The technical sector is a key player in the value chain in the environment, social governance and management (ESG), as a source of emissions as electricity consumption increases, and as a key factor in improving the efficiency and policies of the ESG through various services and the solutions they represent.
Listed below are the major technological trends affecting ESG performance identified by GlobalData.
Internet of Things (IoT)
The IoT will become a $ 1 trillion industry by 2024 due to the rapid growth in the number of connected devices in the corporate and consumer markets. Technical companies are using IoT in their plants and data centers to work with much greater efficiency and flexibility, allowing them to continuously monitor energy and water consumption.
While the IoT can achieve a number of sustainability goals for technology companies, the production of connected devices creates its own environmental challenges, such as generating large amounts of e-waste, especially in the consumer market. There are growing calls for regulators to increase the transparency of environmental audits to reduce the level of environmental clean-up.
Advanced data analytics allows companies to monitor their operations in real time and thus increase operational efficiency, including impacts on environmental factors such as declining unused reserves and overuse of energy and water. Analytics combined with new technologies such as augmented reality (AR), virtual reality (VR) and others can help reduce the environmental impact of companies in various fields.
Several IT service providers now offer broader sustainable development services that can help companies both measure and communicate strategies and roadmaps to track and measure sustainability initiatives. For example, Atos offers a number of digital solutions designed to help decarbonise corporate processes, while Capgemini notes artificial intelligence (AI) and analytics to help companies optimize energy consumption and logistics operations.
The growth of hyper-scale cloud data centers reflects the ongoing transition from on-premises enterprise data centers as computing resources move into the cloud. Multi-user data centers with common infrastructure and resources help maximize operational and energy efficiency.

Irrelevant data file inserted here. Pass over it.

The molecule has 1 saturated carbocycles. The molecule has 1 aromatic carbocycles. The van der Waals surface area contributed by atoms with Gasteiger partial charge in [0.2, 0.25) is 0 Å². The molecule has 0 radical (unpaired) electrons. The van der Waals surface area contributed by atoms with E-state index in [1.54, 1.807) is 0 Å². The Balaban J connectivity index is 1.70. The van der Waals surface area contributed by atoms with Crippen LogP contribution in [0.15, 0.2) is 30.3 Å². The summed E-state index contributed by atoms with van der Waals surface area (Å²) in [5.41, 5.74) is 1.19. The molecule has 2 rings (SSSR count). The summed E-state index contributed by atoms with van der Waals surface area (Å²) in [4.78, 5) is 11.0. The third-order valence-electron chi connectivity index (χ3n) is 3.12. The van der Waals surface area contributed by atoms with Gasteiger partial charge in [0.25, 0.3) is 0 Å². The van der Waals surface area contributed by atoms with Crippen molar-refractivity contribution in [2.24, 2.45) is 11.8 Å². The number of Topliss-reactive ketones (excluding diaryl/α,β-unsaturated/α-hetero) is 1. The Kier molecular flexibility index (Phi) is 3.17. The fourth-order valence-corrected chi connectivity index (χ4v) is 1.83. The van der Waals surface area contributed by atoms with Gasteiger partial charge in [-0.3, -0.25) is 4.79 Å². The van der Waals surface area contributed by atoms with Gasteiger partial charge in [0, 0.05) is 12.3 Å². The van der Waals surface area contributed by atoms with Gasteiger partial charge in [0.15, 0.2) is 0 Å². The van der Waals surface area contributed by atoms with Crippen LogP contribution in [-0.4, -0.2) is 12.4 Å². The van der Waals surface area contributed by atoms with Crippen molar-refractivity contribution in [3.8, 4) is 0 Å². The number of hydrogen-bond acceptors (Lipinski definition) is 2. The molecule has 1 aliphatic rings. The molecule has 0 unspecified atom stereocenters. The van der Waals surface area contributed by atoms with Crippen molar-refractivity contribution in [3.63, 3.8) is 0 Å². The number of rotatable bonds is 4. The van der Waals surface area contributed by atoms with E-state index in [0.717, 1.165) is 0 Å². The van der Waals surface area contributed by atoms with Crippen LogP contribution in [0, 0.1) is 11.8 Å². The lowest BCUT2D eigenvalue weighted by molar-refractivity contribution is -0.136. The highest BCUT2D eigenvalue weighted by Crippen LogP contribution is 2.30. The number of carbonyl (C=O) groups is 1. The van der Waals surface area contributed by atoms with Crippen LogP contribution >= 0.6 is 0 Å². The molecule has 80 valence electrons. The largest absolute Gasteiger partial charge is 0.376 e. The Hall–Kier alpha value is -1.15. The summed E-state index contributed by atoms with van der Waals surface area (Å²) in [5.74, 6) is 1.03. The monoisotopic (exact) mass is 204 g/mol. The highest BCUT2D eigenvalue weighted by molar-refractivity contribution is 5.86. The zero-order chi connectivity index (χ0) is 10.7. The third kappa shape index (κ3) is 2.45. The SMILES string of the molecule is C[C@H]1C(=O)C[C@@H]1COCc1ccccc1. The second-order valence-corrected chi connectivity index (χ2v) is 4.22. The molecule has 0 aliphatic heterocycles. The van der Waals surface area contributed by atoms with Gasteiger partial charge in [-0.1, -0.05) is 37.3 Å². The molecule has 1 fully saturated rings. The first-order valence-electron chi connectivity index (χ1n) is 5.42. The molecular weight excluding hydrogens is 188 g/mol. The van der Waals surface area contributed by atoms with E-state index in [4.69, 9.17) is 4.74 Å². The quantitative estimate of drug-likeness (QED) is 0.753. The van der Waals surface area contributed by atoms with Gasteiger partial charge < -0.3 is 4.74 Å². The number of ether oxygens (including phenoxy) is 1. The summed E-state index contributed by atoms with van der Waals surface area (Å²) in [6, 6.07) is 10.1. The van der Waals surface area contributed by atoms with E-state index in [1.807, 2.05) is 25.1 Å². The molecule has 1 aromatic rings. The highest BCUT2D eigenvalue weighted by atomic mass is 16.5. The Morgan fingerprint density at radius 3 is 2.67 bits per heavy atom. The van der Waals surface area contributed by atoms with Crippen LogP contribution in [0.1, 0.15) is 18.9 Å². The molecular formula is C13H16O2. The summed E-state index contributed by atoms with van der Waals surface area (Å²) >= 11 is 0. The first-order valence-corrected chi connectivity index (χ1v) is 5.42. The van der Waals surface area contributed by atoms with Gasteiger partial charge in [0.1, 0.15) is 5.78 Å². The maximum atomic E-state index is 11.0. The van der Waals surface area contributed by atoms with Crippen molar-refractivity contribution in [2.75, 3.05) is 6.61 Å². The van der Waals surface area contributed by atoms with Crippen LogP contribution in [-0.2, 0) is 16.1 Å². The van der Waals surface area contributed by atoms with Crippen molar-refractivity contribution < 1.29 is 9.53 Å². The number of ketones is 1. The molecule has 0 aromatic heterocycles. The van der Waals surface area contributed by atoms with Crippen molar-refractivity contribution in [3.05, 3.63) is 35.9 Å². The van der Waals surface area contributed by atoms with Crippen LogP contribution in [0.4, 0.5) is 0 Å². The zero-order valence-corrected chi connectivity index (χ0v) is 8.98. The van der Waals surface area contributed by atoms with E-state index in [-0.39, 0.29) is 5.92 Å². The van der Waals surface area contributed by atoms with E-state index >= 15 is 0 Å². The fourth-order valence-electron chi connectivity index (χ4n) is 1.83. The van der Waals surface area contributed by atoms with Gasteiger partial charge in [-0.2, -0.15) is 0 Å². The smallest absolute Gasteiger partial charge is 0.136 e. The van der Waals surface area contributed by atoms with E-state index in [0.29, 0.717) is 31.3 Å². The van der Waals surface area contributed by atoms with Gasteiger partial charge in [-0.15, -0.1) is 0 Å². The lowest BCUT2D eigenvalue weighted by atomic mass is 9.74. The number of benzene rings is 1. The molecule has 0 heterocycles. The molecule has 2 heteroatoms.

The exponential growth of data and the shift to cloud trends, which have further contributed to Covid-19, raise questions about limiting energy efficiency efforts, even as giants such as Amazon, Google and Microsoft focus on renewable energy. In connection with the strengthening of control, a necessary condition for companies in this area, as well as for their key customers will be detailed disclosure of information on energy use and related emissions.
Lithium-ion batteries power most modern electronics and are increasingly becoming a vital resource for electric vehicles and electrical networks. Despite their ubiquity, lithium batteries cause significant concern for the environment. This is because lithium is a scarce natural resource, and the huge amount of water needed to extract it, and the damage done to the area around the mines is huge. There are also concerns about volatile working conditions.
Technical companies must act responsibly in relation to environmental and social factors related to lithium mining. This will require tighter management policies. Those who have become pioneers in the field of sustainable lithium mining will be better positioned in the eyes of investors, regulators and customers.
Adoption of 5G is growing worldwide, and operators are investing significant sums in deploying new networks and providing additional capacity to transport the vast amounts of data consumed by 5G devices. Operators are trying to emphasize the energy efficiency and data transmission of 5G networks, at least compared to previous generations such as 4G.
However, 5G networks are additional network builds, adding to the environment of existing networks. Faster networks and more advanced devices will power applications that need data such as video streaming and games, which will require additional networking investments over time. Operators will face constant monitoring of how they manage ESG exposure, from e-waste to energy consumption.
Software Defined All (SDE)
Software-defined networks (SDNs) and the associated trend toward SDE have important implications for security and broader ESG issues. The software-defined architecture provides the means to automate virtual security measures for networks and data centers.
In the SDE scenario, security features such as firewalls and intrusion detection are separated from proprietary hardware. This allows administrators of network operations or data centers to update and manage security from a central point using software tools.
If compliance with local regulations is a factor such as the EU General Data Protection Regulation (GDPR), appropriate security protocols such as encryption and read-only access can be applied specifically to relevant sensitive data if required.
This is an edited excerpt from ESG – Main trends by sector – Case studies report prepared by GlobalData Thematic Research.